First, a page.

Sports.

Wednesday was about Jamie and Kari and Antoine and Cody and Vernon and Shawn and absolutely Alex.

And about Devin and Shawn and Monta and Jose and DeJuan.

And Martin.

And underdogs and stepping up and big games between hated opponents and, on one day, it all coming together for all three of your teams, if that fits your profile like it does mine.

Sports days like that don’t come along very often, and neither do 23-year-old pitchers like Martin Perez, whose image occupied the header of these emails for years, before his graduation to Arlington ceded the spot to Jorge Alfaro, and now my sports morning is even better thinking about the idea of Alfaro catching Perez for most of the seven years that the Rangers control the lefthander.

Maybe Joey Gallo is next for the email header, though for various reasons I’m not so sure Alfaro beats him to Arlington, and now my thought bubble has Gallo holding down one of the infield corners while Perez is on the mound, with Alfaro behind the plate.

Gallo hit three more home runs last night for Myrtle Beach, raising his Pelicans slash line to .359/.458/.891, and that’s all very cool and everything, but as you read Scott’s daily deliveries, keep paying attention to that significantly improved strikeout rate.

Gallo was born in 1993, like his Class A teammate Alfaro.

Which is a good opportunity to remind myself that Martin Perez was born in 1991.

And right in between them is Tyler Seguin (1992).

That’s two straight complete-game shutouts for Perez, in a season that has included only one other complete game by an American League pitcher — and David Price allowed three Minnesota runs in his.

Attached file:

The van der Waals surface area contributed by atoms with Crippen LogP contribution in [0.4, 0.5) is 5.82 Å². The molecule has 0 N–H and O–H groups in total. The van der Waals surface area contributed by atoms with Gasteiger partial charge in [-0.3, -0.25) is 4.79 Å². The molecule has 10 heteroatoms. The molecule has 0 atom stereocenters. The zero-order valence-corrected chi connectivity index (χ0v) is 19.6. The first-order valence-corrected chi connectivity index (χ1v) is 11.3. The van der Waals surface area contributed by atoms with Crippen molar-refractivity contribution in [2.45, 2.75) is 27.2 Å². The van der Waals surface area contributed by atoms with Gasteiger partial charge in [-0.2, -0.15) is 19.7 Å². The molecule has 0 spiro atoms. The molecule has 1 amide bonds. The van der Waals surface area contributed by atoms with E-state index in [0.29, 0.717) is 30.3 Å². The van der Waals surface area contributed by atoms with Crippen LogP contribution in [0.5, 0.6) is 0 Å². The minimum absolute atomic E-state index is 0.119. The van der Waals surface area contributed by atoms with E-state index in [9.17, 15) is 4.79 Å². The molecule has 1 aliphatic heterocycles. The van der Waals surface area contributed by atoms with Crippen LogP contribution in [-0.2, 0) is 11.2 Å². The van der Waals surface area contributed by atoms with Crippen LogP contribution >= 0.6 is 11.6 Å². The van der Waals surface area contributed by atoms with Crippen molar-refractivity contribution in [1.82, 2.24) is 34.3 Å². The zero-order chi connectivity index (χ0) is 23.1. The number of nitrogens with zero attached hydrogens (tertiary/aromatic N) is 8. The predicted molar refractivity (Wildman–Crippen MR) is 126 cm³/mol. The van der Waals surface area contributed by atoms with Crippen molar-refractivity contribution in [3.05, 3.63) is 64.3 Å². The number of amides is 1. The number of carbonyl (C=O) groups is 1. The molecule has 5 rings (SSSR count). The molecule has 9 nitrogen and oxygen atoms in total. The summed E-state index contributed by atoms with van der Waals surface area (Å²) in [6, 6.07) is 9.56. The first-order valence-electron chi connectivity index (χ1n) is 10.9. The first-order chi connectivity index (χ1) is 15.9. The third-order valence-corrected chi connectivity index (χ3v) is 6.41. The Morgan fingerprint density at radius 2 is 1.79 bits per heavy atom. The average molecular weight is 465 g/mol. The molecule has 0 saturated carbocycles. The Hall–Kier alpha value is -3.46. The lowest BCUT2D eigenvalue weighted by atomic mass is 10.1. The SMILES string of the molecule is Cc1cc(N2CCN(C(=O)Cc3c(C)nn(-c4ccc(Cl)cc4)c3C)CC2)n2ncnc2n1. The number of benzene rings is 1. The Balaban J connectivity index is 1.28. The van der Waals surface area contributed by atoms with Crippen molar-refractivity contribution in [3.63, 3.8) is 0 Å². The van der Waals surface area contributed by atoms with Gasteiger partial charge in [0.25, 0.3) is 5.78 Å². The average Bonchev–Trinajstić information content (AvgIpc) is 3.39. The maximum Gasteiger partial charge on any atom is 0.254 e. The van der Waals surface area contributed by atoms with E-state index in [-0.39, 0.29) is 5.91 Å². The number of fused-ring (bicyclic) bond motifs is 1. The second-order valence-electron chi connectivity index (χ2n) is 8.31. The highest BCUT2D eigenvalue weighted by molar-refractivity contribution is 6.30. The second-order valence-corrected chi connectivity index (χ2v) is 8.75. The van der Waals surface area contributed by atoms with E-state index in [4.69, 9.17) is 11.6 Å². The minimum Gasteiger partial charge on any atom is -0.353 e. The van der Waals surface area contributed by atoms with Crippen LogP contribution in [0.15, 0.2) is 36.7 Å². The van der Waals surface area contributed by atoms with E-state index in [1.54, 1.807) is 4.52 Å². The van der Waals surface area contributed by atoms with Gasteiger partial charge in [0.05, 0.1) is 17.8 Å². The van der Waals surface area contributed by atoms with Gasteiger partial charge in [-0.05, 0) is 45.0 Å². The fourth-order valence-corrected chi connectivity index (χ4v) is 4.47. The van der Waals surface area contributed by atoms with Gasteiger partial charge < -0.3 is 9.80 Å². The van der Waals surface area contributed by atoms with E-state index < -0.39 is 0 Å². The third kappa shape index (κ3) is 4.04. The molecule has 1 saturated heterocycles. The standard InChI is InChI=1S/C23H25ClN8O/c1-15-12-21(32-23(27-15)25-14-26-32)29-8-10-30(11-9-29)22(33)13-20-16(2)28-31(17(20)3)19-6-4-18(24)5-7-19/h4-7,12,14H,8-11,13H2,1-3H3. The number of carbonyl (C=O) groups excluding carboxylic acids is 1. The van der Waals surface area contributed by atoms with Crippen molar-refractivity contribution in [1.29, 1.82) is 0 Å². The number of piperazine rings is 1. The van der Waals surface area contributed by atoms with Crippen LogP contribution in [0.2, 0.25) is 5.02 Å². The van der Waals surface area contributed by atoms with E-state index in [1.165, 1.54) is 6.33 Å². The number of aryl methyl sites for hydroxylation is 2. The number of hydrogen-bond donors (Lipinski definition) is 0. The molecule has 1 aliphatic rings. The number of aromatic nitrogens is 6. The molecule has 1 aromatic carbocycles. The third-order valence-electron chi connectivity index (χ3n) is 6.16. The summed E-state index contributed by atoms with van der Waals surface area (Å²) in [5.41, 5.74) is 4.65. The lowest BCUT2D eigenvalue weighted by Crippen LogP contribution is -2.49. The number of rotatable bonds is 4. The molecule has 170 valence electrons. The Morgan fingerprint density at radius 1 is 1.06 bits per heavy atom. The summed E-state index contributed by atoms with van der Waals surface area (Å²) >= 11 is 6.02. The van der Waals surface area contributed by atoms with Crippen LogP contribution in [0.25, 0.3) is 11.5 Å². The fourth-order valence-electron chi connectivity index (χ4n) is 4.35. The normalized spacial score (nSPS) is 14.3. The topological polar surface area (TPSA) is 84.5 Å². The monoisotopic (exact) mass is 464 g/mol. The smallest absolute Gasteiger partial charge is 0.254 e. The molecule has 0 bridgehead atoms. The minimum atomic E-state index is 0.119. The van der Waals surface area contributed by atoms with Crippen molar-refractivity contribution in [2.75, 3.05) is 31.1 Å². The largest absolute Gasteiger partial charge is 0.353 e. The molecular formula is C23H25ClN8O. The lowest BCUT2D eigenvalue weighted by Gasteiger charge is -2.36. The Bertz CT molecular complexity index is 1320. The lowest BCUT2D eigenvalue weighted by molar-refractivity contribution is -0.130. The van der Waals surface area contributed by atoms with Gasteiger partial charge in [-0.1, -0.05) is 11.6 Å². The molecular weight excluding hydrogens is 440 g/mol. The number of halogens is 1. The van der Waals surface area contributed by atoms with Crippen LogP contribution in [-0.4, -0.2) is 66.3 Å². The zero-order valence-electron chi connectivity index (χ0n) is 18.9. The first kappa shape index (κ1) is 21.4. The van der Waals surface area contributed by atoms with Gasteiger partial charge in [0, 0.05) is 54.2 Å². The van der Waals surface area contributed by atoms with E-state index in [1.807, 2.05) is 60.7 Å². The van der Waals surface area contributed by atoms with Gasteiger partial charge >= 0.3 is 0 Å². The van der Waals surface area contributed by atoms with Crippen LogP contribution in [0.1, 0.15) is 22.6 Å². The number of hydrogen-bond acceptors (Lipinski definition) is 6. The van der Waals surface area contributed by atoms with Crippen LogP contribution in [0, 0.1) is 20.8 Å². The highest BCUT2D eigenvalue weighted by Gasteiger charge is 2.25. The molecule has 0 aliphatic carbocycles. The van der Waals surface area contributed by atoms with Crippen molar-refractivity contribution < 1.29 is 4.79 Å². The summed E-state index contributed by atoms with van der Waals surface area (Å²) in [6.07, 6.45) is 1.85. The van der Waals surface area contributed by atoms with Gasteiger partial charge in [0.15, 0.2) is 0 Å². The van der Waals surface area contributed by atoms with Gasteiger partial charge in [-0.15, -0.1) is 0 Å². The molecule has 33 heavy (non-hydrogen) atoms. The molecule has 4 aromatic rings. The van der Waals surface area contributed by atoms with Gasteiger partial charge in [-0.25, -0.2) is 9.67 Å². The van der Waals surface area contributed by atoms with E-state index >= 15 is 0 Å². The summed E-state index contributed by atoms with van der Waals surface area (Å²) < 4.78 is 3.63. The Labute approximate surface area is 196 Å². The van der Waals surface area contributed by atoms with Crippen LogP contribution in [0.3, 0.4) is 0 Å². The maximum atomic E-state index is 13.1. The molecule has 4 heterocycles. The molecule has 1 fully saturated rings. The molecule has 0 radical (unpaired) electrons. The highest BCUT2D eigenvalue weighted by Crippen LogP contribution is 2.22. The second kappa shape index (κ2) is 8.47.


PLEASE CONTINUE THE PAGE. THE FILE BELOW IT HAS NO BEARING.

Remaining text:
Two straight complete-game shutouts in which Perez has allowed three hits (two singles and a double) on 109 pitches, and while he missed more bats in his blanking of the White Sox on Friday, not a single Athletic reached third base yesterday, and that’s just sick.

Perez’s 26 straight scoreless innings is baseball’s best in 2014, and his 11 wins since August 1, Fox Sports Southwest’s Anthony Andro notes, lead baseball as well.  ESPN points out that, over these last 26 innings, Perez’s opponents are 1 for 36 with two strikes, 1 for 20 in at-bats ending in a changeup, and 0 for 23 with runners on base.  He leads baseball in ground ball percentage, and hasn’t surrendered a home run.

But this morning, those video game numbers are secondary — to Texas 3, Oakland 0, and Dallas 4, Anaheim 2, and Dallas 113, San Antonio 92.

The Rangers now have the best record in the American League, and the most heavily populated disabled list in baseball — though I’m not sure whether that lead gets surrendered this weekend when Adrian Beltre and Matt Harrison return to active duty.

There won’t be another sports day around here like Wednesday for a while.  Stars tomorrow, Mavericks Saturday, Stars Sunday, Mavericks Monday, Stars Tuesday, Mavericks Wednesday.

Maybe.

But they won’t overlap again like they did last night in these first-round series, in both of which the 8 seed is fairly clearly outplaying the 1 seed, despite the knotted game count.

On every one of those days, though, they’ll share the sports page with the Rangers, underdogs in their own right but current occupants of the first-place slot in the AL West standings, thanks to an improbable sweep of the A’s in Oakland, with an exclamation point planted by a pitcher whose work assignments have become appointment television and radio (if not attendance) for me.

And while the juggling act can be tough and exhausting when you have another team concurrently engaged in playoff battle, if not two, this is why.  It’s days like yesterday and months like this one when the sports investment feels the least wacky, and the ROI feels like three homers in one game.

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